You can understand why home builders are concerned.
On Oct. 3, the federal government introduced new rules restricting the way mortgages will be federally insured. It says it wants to put consistent rules in place, particularly to deal with the problem of foreign home purchases in Canada; part of that is to include a “stress test” that would ensure mortagees could still afford to make payments if interest rates rise.
But the move is raising concerns in the home construction industry.
The home builders suggest that the new rules, especially in a soft Atlantic market where pensioners and first-time home buyers are currently the strength in the market, could knock 30 to 40 per cent of buyers out of the picture, because they wouldn’t qualify for mortgage insurance any longer.
It’s understandable that Atlantic homebuilders would be concerned about the effect of a mortgage fitness test; while the test is meant to slow overheated housing markets like Toronto and Vancouver, it’s easy to see the process could very well slow housing purchases in other markets.
On one hand, that’s a bad thing; a depressed housing market means fewer homes being built, less investment in new construction and fewer jobs in the home building sector.
That being said, there are also reasonable arguments for the need for a test to see if those
taking out mortgages can actually afford them. We’ve gotten very used to low interest rates, and household indebtedness has grown steadily across the country.
We haven’t shown any real sign that the majority of Canadians are willing and able to live within their means.
If anything, it’s been the opposite: many families seem prepared to leverage themselves to a tremendous extent, borrowing for homes and cars and vacations and the latest and best appliances. Ask homeowners today how much of their paycheque they put aside for emergencies, and you shouldn’t be surprised if the answer is “nothing.”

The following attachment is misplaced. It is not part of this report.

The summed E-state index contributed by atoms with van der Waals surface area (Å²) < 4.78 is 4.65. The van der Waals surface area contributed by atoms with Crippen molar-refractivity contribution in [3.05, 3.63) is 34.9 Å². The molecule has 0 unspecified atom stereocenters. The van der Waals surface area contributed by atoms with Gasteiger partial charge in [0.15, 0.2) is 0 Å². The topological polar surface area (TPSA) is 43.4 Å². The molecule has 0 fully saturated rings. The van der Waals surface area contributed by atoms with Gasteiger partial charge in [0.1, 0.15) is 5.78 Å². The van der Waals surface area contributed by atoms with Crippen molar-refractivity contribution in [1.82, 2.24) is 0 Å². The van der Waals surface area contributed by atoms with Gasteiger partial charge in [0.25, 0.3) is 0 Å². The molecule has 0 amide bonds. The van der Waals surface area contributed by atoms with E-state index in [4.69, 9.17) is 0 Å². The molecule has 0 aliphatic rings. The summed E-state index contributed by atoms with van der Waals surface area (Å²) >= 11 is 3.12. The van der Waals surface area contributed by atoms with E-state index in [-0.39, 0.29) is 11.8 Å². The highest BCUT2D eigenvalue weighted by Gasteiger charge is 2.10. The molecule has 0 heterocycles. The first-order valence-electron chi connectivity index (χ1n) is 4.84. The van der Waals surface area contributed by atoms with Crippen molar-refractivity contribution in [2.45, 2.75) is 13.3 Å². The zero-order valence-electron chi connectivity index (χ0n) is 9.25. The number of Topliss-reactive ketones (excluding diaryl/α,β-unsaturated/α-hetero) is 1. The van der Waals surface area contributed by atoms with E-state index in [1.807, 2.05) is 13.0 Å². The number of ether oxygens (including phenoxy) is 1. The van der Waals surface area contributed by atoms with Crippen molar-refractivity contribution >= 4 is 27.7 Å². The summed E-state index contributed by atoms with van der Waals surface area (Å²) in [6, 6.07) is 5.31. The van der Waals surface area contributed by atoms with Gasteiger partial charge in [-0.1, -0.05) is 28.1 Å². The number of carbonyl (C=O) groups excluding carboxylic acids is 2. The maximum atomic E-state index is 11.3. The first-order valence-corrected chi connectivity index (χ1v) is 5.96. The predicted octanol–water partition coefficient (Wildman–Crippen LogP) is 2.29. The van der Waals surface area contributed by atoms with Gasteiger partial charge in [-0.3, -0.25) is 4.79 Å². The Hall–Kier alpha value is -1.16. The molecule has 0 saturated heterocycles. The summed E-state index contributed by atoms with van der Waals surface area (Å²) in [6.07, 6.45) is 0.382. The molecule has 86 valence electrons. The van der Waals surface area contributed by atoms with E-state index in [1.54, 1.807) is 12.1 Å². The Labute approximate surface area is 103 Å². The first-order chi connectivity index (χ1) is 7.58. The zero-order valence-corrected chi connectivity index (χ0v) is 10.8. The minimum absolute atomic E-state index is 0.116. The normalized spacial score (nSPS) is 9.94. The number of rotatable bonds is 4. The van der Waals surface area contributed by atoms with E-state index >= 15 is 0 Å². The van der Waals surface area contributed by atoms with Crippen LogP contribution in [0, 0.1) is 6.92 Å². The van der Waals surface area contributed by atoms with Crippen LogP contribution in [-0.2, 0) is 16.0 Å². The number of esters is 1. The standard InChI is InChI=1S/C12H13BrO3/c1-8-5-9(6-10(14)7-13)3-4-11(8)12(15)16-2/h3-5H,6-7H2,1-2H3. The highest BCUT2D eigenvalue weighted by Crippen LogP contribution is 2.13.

You have to ask a simple question: how long can this go on?
It’s close to being the very definition of a housing bubble. And while government action may slow the market, that’s probably a better result than having a larger upwards shift in the interest rate not only upending the housing apple cart, but cutting down all the apple trees and burning them for firewood, too. Just imagine the effect on older members of our society; many pensions have shrunk or disappeared, and homes are often the only major asset seniors end up with. A huge devaluation of that asset is a terrifying prospect indeed.
The best idea is somewhere in the middle — moderate caps on mortgage growth, and a much greater moderation in all of our expectations.
The home builders make a good case: they are an integral part of the economy. But the key should be moderation in all things, particularly in a country where homebuyers are anything but moderate about what they can afford.